Portugal Is Considering a Change in Its Gambling Tax Policy [...]
New York Senator Submits New Online Poker Bill
- May 28, 2015 By Nemanja L. -
New York State Senator John Bonacic has made a fresh attempt to legalize online gambling in the Empire State by introducing the third gambling bill since 2013.
The Senator had had similar legislations fail to produce any results in 2013 and 2014, but he hopes that S5302-2015 will finally regulate online poker in the state.
The proposed legal framework would allow New York gaming companies to work with operators in New Jersey, Nevada and Delaware, the three states where gambling is currently legalized.
Bad Actor Clause Removed
Bonacic’s latest bill does not include a “bad actor” clause, which is used to prohibit companies that violated the Unlawful Internet Gambling Enforcement Act (UIGEA) of 2006 from applying for gaming licenses.
This should give the state of New York an extra edge seeing as world’s most famous poker network PokerStars would have no problems acquiring an internet gambling license.
Another major change that S5302-2015 plans to introduce is to exclude poker from the “games of chance” definition. Seeing as games of chance can currently be only practised inside casinos, such a change would allow operators to legally offer poker on their gaming websites.
In case the online poker bill becomes a law, poker would be regarded as a game of skill, which would make it legal anywhere in the state of New York.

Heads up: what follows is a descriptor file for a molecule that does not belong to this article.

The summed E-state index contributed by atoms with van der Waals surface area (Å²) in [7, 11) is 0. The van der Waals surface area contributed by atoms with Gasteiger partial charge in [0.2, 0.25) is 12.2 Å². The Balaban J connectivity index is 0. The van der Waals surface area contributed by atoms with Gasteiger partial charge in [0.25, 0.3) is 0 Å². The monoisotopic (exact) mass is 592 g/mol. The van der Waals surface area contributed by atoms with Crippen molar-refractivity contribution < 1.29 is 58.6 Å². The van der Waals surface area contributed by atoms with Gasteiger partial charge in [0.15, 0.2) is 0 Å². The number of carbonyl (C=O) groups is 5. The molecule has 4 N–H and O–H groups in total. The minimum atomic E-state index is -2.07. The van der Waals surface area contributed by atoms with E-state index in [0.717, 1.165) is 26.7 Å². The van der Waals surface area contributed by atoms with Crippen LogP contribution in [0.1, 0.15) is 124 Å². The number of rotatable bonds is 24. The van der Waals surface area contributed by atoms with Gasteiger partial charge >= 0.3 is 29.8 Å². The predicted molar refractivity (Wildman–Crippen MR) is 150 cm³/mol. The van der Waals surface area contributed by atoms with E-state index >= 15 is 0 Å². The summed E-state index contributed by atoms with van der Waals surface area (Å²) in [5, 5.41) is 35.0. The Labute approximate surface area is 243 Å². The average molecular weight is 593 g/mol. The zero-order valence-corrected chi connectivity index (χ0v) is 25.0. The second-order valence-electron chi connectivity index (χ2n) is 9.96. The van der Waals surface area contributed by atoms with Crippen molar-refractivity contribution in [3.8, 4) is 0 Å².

$10 Million for Ten-Year License
According to the new legislation, up to ten operators will be able to receive gaming licenses, and seeing as they would have to splash out $10 million each to acquire a ten-year license, the state would see up to $100 million in immediate revenue.
All operators would also be required to pay a 15% tax on gross gaming revenue and would be regulated by the New York State Gaming Commission and Division of Gaming.
Almost all types of poker would be deemed legal, with a special emphasis on Texas Hold’em and Omaha, while New York operators would also be allowed to have players from other states where gambling is legal.
And while Senator John Bonacic and the team behind him have high hopes from the latest gambling bill, it is important to note that no hearing or vote has been scheduled just yet.